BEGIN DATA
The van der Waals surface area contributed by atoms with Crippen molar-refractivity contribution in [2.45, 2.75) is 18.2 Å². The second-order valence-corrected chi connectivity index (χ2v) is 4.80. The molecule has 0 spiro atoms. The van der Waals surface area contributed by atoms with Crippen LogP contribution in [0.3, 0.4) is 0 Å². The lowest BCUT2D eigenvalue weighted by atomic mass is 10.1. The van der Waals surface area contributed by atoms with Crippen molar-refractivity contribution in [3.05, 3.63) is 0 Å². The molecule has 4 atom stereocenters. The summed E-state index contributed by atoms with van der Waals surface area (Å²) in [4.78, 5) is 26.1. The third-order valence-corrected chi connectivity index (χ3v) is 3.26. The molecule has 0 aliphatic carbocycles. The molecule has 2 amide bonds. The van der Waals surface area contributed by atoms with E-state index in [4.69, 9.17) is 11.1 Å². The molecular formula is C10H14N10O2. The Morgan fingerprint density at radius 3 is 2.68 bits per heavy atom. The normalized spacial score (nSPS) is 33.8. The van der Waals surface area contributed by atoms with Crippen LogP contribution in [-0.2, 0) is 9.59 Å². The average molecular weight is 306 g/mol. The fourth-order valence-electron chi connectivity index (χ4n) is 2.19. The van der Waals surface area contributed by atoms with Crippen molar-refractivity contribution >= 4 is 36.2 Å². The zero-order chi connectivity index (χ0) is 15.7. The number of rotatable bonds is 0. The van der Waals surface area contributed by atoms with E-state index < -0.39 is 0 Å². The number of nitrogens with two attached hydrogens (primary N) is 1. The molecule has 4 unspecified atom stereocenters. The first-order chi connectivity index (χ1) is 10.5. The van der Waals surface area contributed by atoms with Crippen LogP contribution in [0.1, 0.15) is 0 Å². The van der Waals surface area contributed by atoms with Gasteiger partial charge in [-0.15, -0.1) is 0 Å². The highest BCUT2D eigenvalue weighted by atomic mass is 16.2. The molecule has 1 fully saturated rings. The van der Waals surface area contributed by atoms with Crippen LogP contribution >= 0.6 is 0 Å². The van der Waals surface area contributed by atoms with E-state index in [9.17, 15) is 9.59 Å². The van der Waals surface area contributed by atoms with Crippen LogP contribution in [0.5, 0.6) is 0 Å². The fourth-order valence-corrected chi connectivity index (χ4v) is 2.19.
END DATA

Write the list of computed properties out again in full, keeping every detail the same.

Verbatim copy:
The van der Waals surface area contributed by atoms with Crippen molar-refractivity contribution in [2.45, 2.75) is 18.2 Å². The second-order valence-corrected chi connectivity index (χ2v) is 4.80. The molecule has 0 spiro atoms. The van der Waals surface area contributed by atoms with Crippen LogP contribution in [0.3, 0.4) is 0 Å². The lowest BCUT2D eigenvalue weighted by atomic mass is 10.1. The van der Waals surface area contributed by atoms with Crippen molar-refractivity contribution in [3.05, 3.63) is 0 Å². The molecule has 4 atom stereocenters. The summed E-state index contributed by atoms with van der Waals surface area (Å²) in [4.78, 5) is 26.1. The third-order valence-corrected chi connectivity index (χ3v) is 3.26. The molecule has 0 aliphatic carbocycles. The molecule has 2 amide bonds. The van der Waals surface area contributed by atoms with E-state index in [4.69, 9.17) is 11.1 Å². The molecular formula is C10H14N10O2. The Morgan fingerprint density at radius 3 is 2.68 bits per heavy atom. The normalized spacial score (nSPS) is 33.8. The van der Waals surface area contributed by atoms with Crippen LogP contribution in [-0.2, 0) is 9.59 Å². The average molecular weight is 306 g/mol. The fourth-order valence-electron chi connectivity index (χ4n) is 2.19. The van der Waals surface area contributed by atoms with Crippen molar-refractivity contribution >= 4 is 36.2 Å². The zero-order chi connectivity index (χ0) is 15.7. The number of rotatable bonds is 0. The van der Waals surface area contributed by atoms with E-state index < -0.39 is 0 Å². The number of nitrogens with two attached hydrogens (primary N) is 1. The molecule has 4 unspecified atom stereocenters. The first-order chi connectivity index (χ1) is 10.5. The van der Waals surface area contributed by atoms with Crippen LogP contribution in [0.1, 0.15) is 0 Å². The van der Waals surface area contributed by atoms with Gasteiger partial charge in [-0.15, -0.1) is 0 Å². The highest BCUT2D eigenvalue weighted by atomic mass is 16.2. The molecule has 1 fully saturated rings. The van der Waals surface area contributed by atoms with Crippen LogP contribution >= 0.6 is 0 Å². The van der Waals surface area contributed by atoms with E-state index in [9.17, 15) is 9.59 Å². The van der Waals surface area contributed by atoms with Crippen LogP contribution in [0.5, 0.6) is 0 Å². The fourth-order valence-corrected chi connectivity index (χ4v) is 2.19.